• make available, on request, the precise formula applied in the valuation of any sectional title unit, i.e., what value per square metre has been applied in that valuation to what total area and what factors have been taken into account in refining the base valuation.

Even at this late stage, it is not too late for the City to win the confidence of the new class of sectional title ratepayers. Nobody likes to pay taxes, but payment is far more easily obtained when taxpayers can be reasonably sure that they are being treated fairly and are given all possible warning of changes that will affect their pockets.

Post script: The text of this article was forwarded to and considered by Mr Christopher Gavor, the City of Cape Town's Municipal Valuer. Mr Gavor confirmed in a telephone interview with Graham Paddock on Monday 26 March 2006 that the article contains no factual errors. He further advised that he will discuss with his colleagues the possibility of making available the details of individual valuations and, if there is a change in the City's policy in this regard, this change will be announced publicly.
The serious problems with the City of Cape Town's valuation of sectional title properties on the 2006 General Valuations Roll has been well covered by the media. Thousands of sectional title owners have still not received notification of their properties values as per the General Valuation Roll. These owners don't understand how the new rating of individual sectional title units will affect their rates and they don't understand how to lodge an official objection.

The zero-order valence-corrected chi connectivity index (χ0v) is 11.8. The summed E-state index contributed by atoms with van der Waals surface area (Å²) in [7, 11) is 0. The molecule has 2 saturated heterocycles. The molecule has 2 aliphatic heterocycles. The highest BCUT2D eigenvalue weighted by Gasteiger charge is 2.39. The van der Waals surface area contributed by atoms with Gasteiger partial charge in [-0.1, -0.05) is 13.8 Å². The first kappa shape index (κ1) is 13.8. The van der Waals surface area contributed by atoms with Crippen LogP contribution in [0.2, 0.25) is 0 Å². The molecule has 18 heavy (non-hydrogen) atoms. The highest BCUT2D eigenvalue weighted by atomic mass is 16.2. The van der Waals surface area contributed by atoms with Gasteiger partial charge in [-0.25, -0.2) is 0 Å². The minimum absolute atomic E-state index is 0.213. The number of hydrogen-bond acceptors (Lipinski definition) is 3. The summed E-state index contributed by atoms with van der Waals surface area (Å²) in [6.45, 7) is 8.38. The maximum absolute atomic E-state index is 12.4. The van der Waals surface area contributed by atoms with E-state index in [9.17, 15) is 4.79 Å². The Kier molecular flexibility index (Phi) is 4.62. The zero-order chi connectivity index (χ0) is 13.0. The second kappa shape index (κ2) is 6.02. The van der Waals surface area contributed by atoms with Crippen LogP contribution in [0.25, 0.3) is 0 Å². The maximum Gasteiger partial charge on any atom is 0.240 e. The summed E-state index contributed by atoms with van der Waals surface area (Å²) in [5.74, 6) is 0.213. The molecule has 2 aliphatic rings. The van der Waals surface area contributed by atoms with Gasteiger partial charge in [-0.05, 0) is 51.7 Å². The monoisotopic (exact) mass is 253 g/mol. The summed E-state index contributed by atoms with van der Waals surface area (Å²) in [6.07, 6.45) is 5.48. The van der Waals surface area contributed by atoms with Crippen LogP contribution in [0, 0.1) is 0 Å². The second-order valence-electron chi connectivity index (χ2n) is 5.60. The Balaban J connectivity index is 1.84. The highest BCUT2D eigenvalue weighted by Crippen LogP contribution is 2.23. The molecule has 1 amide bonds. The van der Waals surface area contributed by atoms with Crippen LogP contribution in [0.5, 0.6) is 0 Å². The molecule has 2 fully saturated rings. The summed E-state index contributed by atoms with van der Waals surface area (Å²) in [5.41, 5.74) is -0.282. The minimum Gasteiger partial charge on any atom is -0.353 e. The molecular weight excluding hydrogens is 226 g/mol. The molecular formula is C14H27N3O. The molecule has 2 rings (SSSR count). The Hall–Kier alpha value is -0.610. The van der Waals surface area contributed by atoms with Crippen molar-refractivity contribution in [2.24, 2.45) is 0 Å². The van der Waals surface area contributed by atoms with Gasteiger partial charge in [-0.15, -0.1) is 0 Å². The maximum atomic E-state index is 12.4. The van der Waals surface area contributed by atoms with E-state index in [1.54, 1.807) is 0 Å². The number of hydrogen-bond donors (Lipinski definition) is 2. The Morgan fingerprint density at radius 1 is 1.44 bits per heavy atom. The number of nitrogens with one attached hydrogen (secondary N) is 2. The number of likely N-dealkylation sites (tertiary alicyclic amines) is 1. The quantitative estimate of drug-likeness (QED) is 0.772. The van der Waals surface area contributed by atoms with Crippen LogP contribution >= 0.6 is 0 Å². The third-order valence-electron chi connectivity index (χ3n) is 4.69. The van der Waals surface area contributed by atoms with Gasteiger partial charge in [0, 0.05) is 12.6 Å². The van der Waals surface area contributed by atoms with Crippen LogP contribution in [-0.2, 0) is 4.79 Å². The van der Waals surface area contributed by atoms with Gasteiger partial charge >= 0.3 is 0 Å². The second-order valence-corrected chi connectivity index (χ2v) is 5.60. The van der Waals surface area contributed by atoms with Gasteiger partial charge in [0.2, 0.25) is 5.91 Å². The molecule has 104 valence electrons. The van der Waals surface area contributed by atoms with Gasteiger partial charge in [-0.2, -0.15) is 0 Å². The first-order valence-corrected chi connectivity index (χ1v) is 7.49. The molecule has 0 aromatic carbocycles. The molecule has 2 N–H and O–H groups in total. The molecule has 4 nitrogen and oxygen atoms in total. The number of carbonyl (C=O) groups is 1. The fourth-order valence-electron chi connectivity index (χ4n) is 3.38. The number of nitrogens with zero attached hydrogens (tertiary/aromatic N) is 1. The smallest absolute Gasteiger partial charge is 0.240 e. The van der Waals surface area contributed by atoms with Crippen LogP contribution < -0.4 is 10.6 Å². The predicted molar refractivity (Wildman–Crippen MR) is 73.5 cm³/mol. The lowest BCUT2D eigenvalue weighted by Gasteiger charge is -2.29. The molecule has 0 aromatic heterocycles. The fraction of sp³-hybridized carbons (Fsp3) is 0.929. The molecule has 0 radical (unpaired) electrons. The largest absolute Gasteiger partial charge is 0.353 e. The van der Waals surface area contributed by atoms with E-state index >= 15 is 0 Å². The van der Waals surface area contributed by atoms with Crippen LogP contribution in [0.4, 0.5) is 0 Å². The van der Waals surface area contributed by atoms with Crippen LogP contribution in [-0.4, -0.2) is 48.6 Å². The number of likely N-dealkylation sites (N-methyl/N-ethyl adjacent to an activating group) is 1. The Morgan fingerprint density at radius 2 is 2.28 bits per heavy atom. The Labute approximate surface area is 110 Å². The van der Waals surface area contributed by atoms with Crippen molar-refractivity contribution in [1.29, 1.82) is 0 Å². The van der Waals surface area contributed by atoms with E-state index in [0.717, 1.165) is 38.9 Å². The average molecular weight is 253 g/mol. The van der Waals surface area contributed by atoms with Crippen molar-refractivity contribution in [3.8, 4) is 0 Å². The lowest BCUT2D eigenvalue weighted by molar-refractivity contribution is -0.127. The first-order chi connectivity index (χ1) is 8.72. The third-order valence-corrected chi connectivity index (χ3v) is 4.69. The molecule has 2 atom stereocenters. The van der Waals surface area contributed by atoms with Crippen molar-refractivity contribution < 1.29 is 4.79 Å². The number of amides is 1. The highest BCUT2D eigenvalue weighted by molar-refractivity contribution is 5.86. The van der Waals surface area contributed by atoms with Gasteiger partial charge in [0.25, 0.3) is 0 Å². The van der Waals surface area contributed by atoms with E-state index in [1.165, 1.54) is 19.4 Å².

Paddocks, a specialist sectional title firm based in Cape Town, has developed a free service that assists sectional title property owners with:
  • understanding the City's valuation of their properties; and
  • completing an official objection form if they disagree with their valuation.

This service is delivered via a website called and is a completely free self-help resource. Users will have access to educational material written by Graham Paddock, who is a well-known sectional title expert. This material details the City's failure to prepare for the individual rating of sectional title units, clarifies how people should object and includes a Q&A section answering common questions made by sectional title property owners. The text of this material was forwarded to and considered by Mr. Christopher Gavor, the City of Cape Town's Municipal Valuer. Mr. Gavor confirmed in a telephone interview with Graham Paddock on Monday 26 March 2006 that the article contains no factual errors.

Many people don't know how to use the City's standard objection form. takes property owners through a series of questions about their property objections and automatically generates a completed objection form ready to be lodged. This process takes approximately 10 minutes to complete.

Rob Paddock, head of the Help Me Object project, explains how the service can assist property owners and their representatives:
"The first step is to find the details of your sectional title unit as they appear in the General Valuation Roll. All those details are available on the website and they will be automatically included in the objection form for you.

Once we have found a specific unit's details the website will take you through a series of questions. The answers to these questions will form the basis of your objection.

The final step is to print out your objection form and either lodge your objection at one of the City Council's objection centres or send it off via post. It's that simple! Visit to educate yourself and get assistance with completing your objection forms."